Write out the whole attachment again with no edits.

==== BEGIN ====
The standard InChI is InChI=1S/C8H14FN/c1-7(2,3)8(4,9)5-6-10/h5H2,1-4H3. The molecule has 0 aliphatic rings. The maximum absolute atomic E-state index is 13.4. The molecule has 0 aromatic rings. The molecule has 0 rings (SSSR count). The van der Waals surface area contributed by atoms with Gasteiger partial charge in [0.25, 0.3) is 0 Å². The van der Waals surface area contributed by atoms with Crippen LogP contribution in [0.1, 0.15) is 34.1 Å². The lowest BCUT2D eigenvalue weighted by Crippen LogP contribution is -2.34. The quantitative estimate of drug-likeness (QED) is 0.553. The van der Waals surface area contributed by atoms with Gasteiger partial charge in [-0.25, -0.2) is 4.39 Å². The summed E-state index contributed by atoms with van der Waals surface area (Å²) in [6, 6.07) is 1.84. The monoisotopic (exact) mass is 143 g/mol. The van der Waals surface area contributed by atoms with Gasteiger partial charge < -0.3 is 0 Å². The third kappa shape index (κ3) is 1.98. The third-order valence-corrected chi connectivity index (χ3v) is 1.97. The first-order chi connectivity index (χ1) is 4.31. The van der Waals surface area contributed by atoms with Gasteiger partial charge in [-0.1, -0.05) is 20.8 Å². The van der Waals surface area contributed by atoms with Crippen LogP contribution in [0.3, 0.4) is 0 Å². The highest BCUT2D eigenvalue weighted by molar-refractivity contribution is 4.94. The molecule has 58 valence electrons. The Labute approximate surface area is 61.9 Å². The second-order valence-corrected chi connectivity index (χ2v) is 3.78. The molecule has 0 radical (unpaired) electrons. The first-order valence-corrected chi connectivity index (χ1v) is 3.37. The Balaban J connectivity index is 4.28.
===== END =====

The standard InChI is InChI=1S/C8H14FN/c1-7(2,3)8(4,9)5-6-10/h5H2,1-4H3. The molecule has 0 aliphatic rings. The maximum absolute atomic E-state index is 13.4. The molecule has 0 aromatic rings. The molecule has 0 rings (SSSR count). The van der Waals surface area contributed by atoms with Gasteiger partial charge in [0.25, 0.3) is 0 Å². The van der Waals surface area contributed by atoms with Crippen LogP contribution in [0.1, 0.15) is 34.1 Å². The lowest BCUT2D eigenvalue weighted by Crippen LogP contribution is -2.34. The quantitative estimate of drug-likeness (QED) is 0.553. The van der Waals surface area contributed by atoms with Gasteiger partial charge in [-0.25, -0.2) is 4.39 Å². The summed E-state index contributed by atoms with van der Waals surface area (Å²) in [6, 6.07) is 1.84. The monoisotopic (exact) mass is 143 g/mol. The van der Waals surface area contributed by atoms with Gasteiger partial charge < -0.3 is 0 Å². The third kappa shape index (κ3) is 1.98. The third-order valence-corrected chi connectivity index (χ3v) is 1.97. The first-order chi connectivity index (χ1) is 4.31. The van der Waals surface area contributed by atoms with Gasteiger partial charge in [-0.1, -0.05) is 20.8 Å². The van der Waals surface area contributed by atoms with Crippen LogP contribution in [0.3, 0.4) is 0 Å². The highest BCUT2D eigenvalue weighted by molar-refractivity contribution is 4.94. The molecule has 58 valence electrons. The Labute approximate surface area is 61.9 Å². The second-order valence-corrected chi connectivity index (χ2v) is 3.78. The molecule has 0 radical (unpaired) electrons. The first-order valence-corrected chi connectivity index (χ1v) is 3.37. The Balaban J connectivity index is 4.28.